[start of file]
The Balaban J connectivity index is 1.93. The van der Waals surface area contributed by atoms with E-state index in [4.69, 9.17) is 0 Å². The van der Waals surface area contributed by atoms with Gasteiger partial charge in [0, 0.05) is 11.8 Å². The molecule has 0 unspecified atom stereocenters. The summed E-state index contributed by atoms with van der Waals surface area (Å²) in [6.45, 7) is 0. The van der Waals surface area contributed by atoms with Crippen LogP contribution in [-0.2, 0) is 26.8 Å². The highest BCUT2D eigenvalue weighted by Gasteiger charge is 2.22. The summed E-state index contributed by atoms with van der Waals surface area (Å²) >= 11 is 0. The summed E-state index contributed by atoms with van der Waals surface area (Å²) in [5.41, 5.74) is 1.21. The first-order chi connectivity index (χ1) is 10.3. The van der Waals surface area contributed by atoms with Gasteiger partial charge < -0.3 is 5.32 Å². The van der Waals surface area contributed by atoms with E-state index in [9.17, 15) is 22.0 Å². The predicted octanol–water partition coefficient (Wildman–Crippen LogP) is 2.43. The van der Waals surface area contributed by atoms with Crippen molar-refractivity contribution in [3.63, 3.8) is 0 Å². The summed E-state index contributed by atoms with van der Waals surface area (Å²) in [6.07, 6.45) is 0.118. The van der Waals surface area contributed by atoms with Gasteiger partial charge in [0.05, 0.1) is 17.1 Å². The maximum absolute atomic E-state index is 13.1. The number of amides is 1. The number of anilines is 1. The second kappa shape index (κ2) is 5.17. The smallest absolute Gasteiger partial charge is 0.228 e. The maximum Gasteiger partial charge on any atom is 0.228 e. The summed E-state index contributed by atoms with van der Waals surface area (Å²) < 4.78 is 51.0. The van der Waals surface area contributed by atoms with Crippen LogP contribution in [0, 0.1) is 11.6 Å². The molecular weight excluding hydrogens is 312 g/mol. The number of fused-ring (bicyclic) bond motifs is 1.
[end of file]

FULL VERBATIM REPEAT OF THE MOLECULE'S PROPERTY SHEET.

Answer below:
The Balaban J connectivity index is 1.93. The van der Waals surface area contributed by atoms with E-state index in [4.69, 9.17) is 0 Å². The van der Waals surface area contributed by atoms with Gasteiger partial charge in [0, 0.05) is 11.8 Å². The molecule has 0 unspecified atom stereocenters. The summed E-state index contributed by atoms with van der Waals surface area (Å²) in [6.45, 7) is 0. The van der Waals surface area contributed by atoms with Crippen LogP contribution in [-0.2, 0) is 26.8 Å². The highest BCUT2D eigenvalue weighted by Gasteiger charge is 2.22. The summed E-state index contributed by atoms with van der Waals surface area (Å²) >= 11 is 0. The summed E-state index contributed by atoms with van der Waals surface area (Å²) in [5.41, 5.74) is 1.21. The first-order chi connectivity index (χ1) is 10.3. The van der Waals surface area contributed by atoms with Gasteiger partial charge < -0.3 is 5.32 Å². The van der Waals surface area contributed by atoms with E-state index in [9.17, 15) is 22.0 Å². The predicted octanol–water partition coefficient (Wildman–Crippen LogP) is 2.43. The van der Waals surface area contributed by atoms with Crippen molar-refractivity contribution in [3.63, 3.8) is 0 Å². The summed E-state index contributed by atoms with van der Waals surface area (Å²) in [6.07, 6.45) is 0.118. The van der Waals surface area contributed by atoms with Gasteiger partial charge in [0.05, 0.1) is 17.1 Å². The maximum absolute atomic E-state index is 13.1. The number of amides is 1. The number of anilines is 1. The second kappa shape index (κ2) is 5.17. The smallest absolute Gasteiger partial charge is 0.228 e. The maximum Gasteiger partial charge on any atom is 0.228 e. The summed E-state index contributed by atoms with van der Waals surface area (Å²) < 4.78 is 51.0. The van der Waals surface area contributed by atoms with Crippen LogP contribution in [0, 0.1) is 11.6 Å². The molecular weight excluding hydrogens is 312 g/mol. The number of fused-ring (bicyclic) bond motifs is 1.